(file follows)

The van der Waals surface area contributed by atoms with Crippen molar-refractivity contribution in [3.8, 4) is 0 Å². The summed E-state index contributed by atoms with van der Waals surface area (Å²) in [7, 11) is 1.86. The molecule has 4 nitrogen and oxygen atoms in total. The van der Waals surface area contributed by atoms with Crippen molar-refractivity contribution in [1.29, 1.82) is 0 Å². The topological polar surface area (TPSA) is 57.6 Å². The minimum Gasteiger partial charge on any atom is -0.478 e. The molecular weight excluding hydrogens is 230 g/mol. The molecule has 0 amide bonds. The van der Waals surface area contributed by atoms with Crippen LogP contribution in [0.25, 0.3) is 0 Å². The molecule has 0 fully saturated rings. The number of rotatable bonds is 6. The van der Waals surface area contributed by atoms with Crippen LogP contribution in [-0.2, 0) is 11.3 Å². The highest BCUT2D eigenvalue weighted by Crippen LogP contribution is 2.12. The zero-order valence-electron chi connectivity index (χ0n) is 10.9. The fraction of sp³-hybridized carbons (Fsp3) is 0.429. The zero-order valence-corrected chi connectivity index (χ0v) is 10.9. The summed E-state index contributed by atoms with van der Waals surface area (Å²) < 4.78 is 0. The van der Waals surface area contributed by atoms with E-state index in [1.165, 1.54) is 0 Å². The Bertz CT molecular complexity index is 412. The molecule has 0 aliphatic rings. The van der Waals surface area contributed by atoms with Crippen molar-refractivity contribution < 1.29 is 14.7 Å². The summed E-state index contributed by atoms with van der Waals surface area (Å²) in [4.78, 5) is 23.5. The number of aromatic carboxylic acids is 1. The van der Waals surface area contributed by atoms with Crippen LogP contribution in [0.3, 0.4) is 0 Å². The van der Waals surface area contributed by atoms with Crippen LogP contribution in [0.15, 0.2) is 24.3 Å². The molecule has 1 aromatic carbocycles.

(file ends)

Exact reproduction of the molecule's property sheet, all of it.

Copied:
The van der Waals surface area contributed by atoms with Crippen molar-refractivity contribution in [3.8, 4) is 0 Å². The summed E-state index contributed by atoms with van der Waals surface area (Å²) in [7, 11) is 1.86. The molecule has 4 nitrogen and oxygen atoms in total. The van der Waals surface area contributed by atoms with Crippen molar-refractivity contribution in [1.29, 1.82) is 0 Å². The topological polar surface area (TPSA) is 57.6 Å². The minimum Gasteiger partial charge on any atom is -0.478 e. The molecular weight excluding hydrogens is 230 g/mol. The molecule has 0 amide bonds. The van der Waals surface area contributed by atoms with Crippen LogP contribution in [0.25, 0.3) is 0 Å². The molecule has 0 fully saturated rings. The number of rotatable bonds is 6. The van der Waals surface area contributed by atoms with Crippen LogP contribution in [-0.2, 0) is 11.3 Å². The highest BCUT2D eigenvalue weighted by Crippen LogP contribution is 2.12. The zero-order valence-electron chi connectivity index (χ0n) is 10.9. The fraction of sp³-hybridized carbons (Fsp3) is 0.429. The zero-order valence-corrected chi connectivity index (χ0v) is 10.9. The summed E-state index contributed by atoms with van der Waals surface area (Å²) < 4.78 is 0. The van der Waals surface area contributed by atoms with E-state index in [1.165, 1.54) is 0 Å². The Bertz CT molecular complexity index is 412. The molecule has 0 aliphatic rings. The van der Waals surface area contributed by atoms with Crippen molar-refractivity contribution < 1.29 is 14.7 Å². The summed E-state index contributed by atoms with van der Waals surface area (Å²) in [4.78, 5) is 23.5. The number of aromatic carboxylic acids is 1. The van der Waals surface area contributed by atoms with Crippen LogP contribution in [0.3, 0.4) is 0 Å². The van der Waals surface area contributed by atoms with Crippen LogP contribution in [0.15, 0.2) is 24.3 Å². The molecule has 1 aromatic carbocycles.